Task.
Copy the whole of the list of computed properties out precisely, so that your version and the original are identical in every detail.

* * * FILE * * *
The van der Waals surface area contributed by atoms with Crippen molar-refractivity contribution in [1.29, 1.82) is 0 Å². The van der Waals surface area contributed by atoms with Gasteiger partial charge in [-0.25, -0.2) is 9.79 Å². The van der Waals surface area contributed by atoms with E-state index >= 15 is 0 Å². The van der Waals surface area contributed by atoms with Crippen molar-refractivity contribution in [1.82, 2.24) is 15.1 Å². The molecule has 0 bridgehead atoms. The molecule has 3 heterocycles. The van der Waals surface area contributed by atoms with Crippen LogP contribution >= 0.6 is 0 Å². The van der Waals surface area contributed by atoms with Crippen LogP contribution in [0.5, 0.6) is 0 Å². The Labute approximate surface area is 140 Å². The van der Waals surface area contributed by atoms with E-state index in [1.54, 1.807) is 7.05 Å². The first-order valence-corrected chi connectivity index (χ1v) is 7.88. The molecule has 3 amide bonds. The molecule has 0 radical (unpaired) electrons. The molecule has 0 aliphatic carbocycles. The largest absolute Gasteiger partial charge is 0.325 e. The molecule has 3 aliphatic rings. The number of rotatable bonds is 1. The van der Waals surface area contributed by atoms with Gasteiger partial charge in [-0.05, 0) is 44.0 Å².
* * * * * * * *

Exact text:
The van der Waals surface area contributed by atoms with Crippen molar-refractivity contribution in [1.29, 1.82) is 0 Å². The van der Waals surface area contributed by atoms with Gasteiger partial charge in [-0.25, -0.2) is 9.79 Å². The van der Waals surface area contributed by atoms with E-state index >= 15 is 0 Å². The van der Waals surface area contributed by atoms with Crippen molar-refractivity contribution in [1.82, 2.24) is 15.1 Å². The molecule has 0 bridgehead atoms. The molecule has 3 heterocycles. The van der Waals surface area contributed by atoms with Crippen LogP contribution >= 0.6 is 0 Å². The van der Waals surface area contributed by atoms with Crippen LogP contribution in [0.5, 0.6) is 0 Å². The Labute approximate surface area is 140 Å². The van der Waals surface area contributed by atoms with E-state index in [1.54, 1.807) is 7.05 Å². The first-order valence-corrected chi connectivity index (χ1v) is 7.88. The molecule has 3 amide bonds. The molecule has 0 radical (unpaired) electrons. The molecule has 0 aliphatic carbocycles. The largest absolute Gasteiger partial charge is 0.325 e. The molecule has 3 aliphatic rings. The number of rotatable bonds is 1. The van der Waals surface area contributed by atoms with Gasteiger partial charge in [-0.05, 0) is 44.0 Å².